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Does Ireland need to update its dog control laws? The public are being asked to give their views

A public consultation will last until September.

Image: Shutterstock/Vivvi Smak

THE GOVERNMENT HAS launched a public consultation process to review the measures currently in place for the control of dogs in Ireland. 

The consultation, which starts today and will close on 6 September, will ask for submissions on whether Ireland’s current laws effectively control dogs. 

“Many people own dogs in Ireland and we want to ensure that these dogs are treated properly,” Seán Canney, the Minister of State at the Department of Rural and Community Development said. 

“I want to ensure that an approach is in place that places priority on the protection and safety of the public,” he added. 

No dog breeds are banned in Ireland. Instead, the current law – which dates from 1998 -  imposes rules on the leashing and muzzling of some breeds in public places and requires that they be kept on a “short strong lead by a person over 16 years who is capable of controlling them”.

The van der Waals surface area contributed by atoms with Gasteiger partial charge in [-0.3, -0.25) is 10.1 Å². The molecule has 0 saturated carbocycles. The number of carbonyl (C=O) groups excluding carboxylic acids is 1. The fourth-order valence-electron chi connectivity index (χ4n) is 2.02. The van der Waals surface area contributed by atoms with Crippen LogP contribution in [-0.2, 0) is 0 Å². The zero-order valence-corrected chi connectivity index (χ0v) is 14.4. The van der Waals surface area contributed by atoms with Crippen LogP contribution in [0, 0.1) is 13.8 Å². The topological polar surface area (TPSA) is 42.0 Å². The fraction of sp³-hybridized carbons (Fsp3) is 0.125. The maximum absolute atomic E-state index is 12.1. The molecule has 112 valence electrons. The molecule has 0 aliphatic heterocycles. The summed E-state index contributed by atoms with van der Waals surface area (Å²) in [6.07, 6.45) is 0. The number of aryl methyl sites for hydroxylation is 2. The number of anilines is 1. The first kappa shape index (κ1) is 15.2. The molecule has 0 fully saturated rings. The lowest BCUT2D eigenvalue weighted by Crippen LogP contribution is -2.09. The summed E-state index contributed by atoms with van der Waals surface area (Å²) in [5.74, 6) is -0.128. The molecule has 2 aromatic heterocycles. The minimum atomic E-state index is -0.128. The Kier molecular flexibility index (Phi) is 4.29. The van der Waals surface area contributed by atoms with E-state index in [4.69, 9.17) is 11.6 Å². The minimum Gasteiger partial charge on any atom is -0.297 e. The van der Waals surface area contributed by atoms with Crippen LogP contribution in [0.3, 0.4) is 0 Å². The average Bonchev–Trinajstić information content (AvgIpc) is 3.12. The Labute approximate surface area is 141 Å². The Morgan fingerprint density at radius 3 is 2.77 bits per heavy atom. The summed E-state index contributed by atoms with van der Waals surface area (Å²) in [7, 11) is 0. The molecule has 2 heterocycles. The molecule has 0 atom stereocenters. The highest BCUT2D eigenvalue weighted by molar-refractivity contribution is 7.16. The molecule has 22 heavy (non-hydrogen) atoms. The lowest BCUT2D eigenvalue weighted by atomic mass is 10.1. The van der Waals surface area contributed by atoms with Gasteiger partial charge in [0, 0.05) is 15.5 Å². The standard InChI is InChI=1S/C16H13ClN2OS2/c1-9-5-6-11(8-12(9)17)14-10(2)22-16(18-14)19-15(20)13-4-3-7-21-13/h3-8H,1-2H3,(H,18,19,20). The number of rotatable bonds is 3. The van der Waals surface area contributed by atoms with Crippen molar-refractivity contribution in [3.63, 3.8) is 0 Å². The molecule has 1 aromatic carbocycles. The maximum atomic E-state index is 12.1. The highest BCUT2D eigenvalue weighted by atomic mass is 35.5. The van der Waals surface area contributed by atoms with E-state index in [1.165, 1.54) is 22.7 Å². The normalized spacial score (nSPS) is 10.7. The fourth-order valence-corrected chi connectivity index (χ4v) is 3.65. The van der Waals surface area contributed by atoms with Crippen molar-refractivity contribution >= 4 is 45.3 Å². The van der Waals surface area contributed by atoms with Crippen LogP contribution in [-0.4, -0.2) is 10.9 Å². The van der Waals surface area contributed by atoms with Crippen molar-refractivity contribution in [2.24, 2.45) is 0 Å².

The breeds listed currently include Bull Mastiff, Dobermann pinscher, English bull terrier and German shepherd. 

The consultation document states

Some assert that more breeds should be added to the list – especially given the newer breeds that have arrived in Ireland over the last number of years. Others believe that a different approach should be taken which would focus on the behavioural issues of individual dogs, rather than specific breeds and should move away from muzzling.

Ten questions are posed in the document. These include whether neutering should be encouraged or required for some breeds of dog and whether Ireland should update the number of breeds currently listed under control of dogs regulations. 

Regardless of their breed, all dogs in Ireland must have a license and must at all times wear a collar with the name and address of their owner. There are also a range of restrictions on the sale of dogs in Ireland. 

Canney said it was important to ensure decisions on the control of dogs are made in an “open and inclusive way”. 

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